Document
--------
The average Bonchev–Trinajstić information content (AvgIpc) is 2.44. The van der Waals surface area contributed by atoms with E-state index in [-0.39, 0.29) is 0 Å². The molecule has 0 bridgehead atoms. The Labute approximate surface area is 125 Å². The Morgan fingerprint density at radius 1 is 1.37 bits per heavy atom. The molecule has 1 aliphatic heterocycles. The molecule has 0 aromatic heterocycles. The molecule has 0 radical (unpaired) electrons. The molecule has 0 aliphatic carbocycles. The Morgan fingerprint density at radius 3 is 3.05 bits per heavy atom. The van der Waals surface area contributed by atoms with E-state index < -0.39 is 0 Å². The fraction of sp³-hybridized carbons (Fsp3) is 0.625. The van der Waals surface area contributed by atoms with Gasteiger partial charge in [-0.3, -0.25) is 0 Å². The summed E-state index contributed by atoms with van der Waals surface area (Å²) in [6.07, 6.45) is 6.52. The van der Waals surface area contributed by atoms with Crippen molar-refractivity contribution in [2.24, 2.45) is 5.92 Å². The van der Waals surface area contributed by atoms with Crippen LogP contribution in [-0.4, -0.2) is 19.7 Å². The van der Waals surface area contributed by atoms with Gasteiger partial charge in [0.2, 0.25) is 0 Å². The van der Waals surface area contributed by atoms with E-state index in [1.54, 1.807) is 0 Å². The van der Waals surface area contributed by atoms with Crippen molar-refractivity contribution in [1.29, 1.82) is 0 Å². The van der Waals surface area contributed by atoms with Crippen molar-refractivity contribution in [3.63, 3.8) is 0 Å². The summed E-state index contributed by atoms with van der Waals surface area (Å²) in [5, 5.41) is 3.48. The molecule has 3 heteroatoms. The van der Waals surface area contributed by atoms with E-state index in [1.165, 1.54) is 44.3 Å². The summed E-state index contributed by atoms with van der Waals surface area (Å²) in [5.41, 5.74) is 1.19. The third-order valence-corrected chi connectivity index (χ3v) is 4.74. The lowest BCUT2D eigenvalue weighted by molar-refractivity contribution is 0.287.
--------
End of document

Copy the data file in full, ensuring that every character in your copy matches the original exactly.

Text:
The average Bonchev–Trinajstić information content (AvgIpc) is 2.44. The van der Waals surface area contributed by atoms with E-state index in [-0.39, 0.29) is 0 Å². The molecule has 0 bridgehead atoms. The Labute approximate surface area is 125 Å². The Morgan fingerprint density at radius 1 is 1.37 bits per heavy atom. The molecule has 1 aliphatic heterocycles. The molecule has 0 aromatic heterocycles. The molecule has 0 radical (unpaired) electrons. The molecule has 0 aliphatic carbocycles. The Morgan fingerprint density at radius 3 is 3.05 bits per heavy atom. The van der Waals surface area contributed by atoms with E-state index < -0.39 is 0 Å². The fraction of sp³-hybridized carbons (Fsp3) is 0.625. The van der Waals surface area contributed by atoms with Gasteiger partial charge in [-0.3, -0.25) is 0 Å². The summed E-state index contributed by atoms with van der Waals surface area (Å²) in [6.07, 6.45) is 6.52. The van der Waals surface area contributed by atoms with Crippen molar-refractivity contribution in [2.24, 2.45) is 5.92 Å². The van der Waals surface area contributed by atoms with Crippen LogP contribution in [-0.4, -0.2) is 19.7 Å². The van der Waals surface area contributed by atoms with Gasteiger partial charge in [0.2, 0.25) is 0 Å². The van der Waals surface area contributed by atoms with E-state index in [1.54, 1.807) is 0 Å². The van der Waals surface area contributed by atoms with Crippen molar-refractivity contribution in [1.29, 1.82) is 0 Å². The van der Waals surface area contributed by atoms with Crippen molar-refractivity contribution in [3.63, 3.8) is 0 Å². The summed E-state index contributed by atoms with van der Waals surface area (Å²) in [5, 5.41) is 3.48. The molecule has 3 heteroatoms. The van der Waals surface area contributed by atoms with E-state index in [1.165, 1.54) is 44.3 Å². The summed E-state index contributed by atoms with van der Waals surface area (Å²) in [5.41, 5.74) is 1.19. The third-order valence-corrected chi connectivity index (χ3v) is 4.74. The lowest BCUT2D eigenvalue weighted by molar-refractivity contribution is 0.287.